Sunday, September 26, 2004

Newport schools polishing up

District's combating misperceptions

By Mike Rutledge
Enquirer staff writer

Bill Shamblin (right), the new communications manager for the Newport School District, speaks with Superintendent Michael Brandt.
The Enquirer/ SARAH CONARD
NEWPORT - One of the Mansion Hill parents who founded a group last year to force improvements at the Newport Independent Schools now will be working on the inside.

As the district's new full-time director of communications, Bill Shamblin plans to share some of the pleasant surprises he found when he and others started investigating the school district's bad reputation.

"Basically what we're trying to do is, we have to make up for years of misperceptions," Shamblin said Friday, seven days after he started at the new, $72,000-per-year position. "Ninety percent of our problems would be solved if we could get people to walk through our doors."

For example, outsiders would be surprised how clean the schools are, he said. "Anybody that wants, I'll go in and put a sandwich on the floor and eat it." People interested in touring the schools can call him at (859) 292-3047.

Meanwhile, Superintendent Michael Brandt has a promise for parents: "We will run high academics and programming, and we will have extremely safe and orderly schools."

Shamblin, 42, has marketing and advertising experience with Procter & Gamble and several other local firms. He and other "upscale" parents were pleasantly surprised after they formed the Community Partnership for Newport Independent Schools because they wanted the school system to be one where they felt confident sending their children.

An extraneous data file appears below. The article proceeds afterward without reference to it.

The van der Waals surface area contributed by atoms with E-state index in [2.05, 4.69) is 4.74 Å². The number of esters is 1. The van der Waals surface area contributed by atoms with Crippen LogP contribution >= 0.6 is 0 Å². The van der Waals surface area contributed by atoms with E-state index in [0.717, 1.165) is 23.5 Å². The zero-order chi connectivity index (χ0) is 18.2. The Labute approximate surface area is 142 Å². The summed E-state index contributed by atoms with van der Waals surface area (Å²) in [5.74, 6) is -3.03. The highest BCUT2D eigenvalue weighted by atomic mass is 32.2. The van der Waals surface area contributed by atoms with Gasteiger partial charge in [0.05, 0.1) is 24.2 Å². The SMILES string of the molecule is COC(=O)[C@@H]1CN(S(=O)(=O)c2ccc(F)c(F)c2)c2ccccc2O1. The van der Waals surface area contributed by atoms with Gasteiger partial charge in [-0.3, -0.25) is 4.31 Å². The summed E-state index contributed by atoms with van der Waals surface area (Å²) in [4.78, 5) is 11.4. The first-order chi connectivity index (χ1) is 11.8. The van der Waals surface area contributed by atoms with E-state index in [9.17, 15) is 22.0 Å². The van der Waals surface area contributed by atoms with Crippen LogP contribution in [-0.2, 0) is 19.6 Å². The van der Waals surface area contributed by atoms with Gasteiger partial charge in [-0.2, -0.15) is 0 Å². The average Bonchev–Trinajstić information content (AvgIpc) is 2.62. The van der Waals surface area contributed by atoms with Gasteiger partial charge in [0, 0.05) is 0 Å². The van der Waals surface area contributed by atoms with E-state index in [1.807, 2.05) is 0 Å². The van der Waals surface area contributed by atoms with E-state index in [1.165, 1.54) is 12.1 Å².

Their other options were to move out of the city - and the homes they loved - or to send their children to private schools.

"I think we're losing out on a lot of good students and a lot of engaged parents," the parent group's president, Ed Hall, said of those who move or choose private schools. "They're not even looking at the district as a viable option."

District and city officials see much promise in the hiring of Brandt. When they hired him, they made clear they wanted also to hire a full-time marketer to help lift the district's reputation, said Tete Turner, school board chairman.

Earlier efforts at public relations using part-time people had been unsuccessful.

"We knew that something had to be done," Turner said, because there was a disconnect between the district and the community. "After having worked with Shamblin over the past six to seven months, I thought it was a good choice, a very wise choice."

Brandt himself "can't be the sole communicator. It takes a professional to get this job done," Turner said.

Already since Brandt's arrival, the formerly cool relationship between the district and city government has warmed.

The city and school district cooperated to spend $30,000 to hire School Match, a Worthington, Ohio, company that will compare the Newport district's achievements against the top 15-20 percent of small public urban districts nationwide. The goal is to show how Newport can join that group.

"We believe the district has a tremendous amount of great things going on, and many of them are not well publicized," Brandt said.


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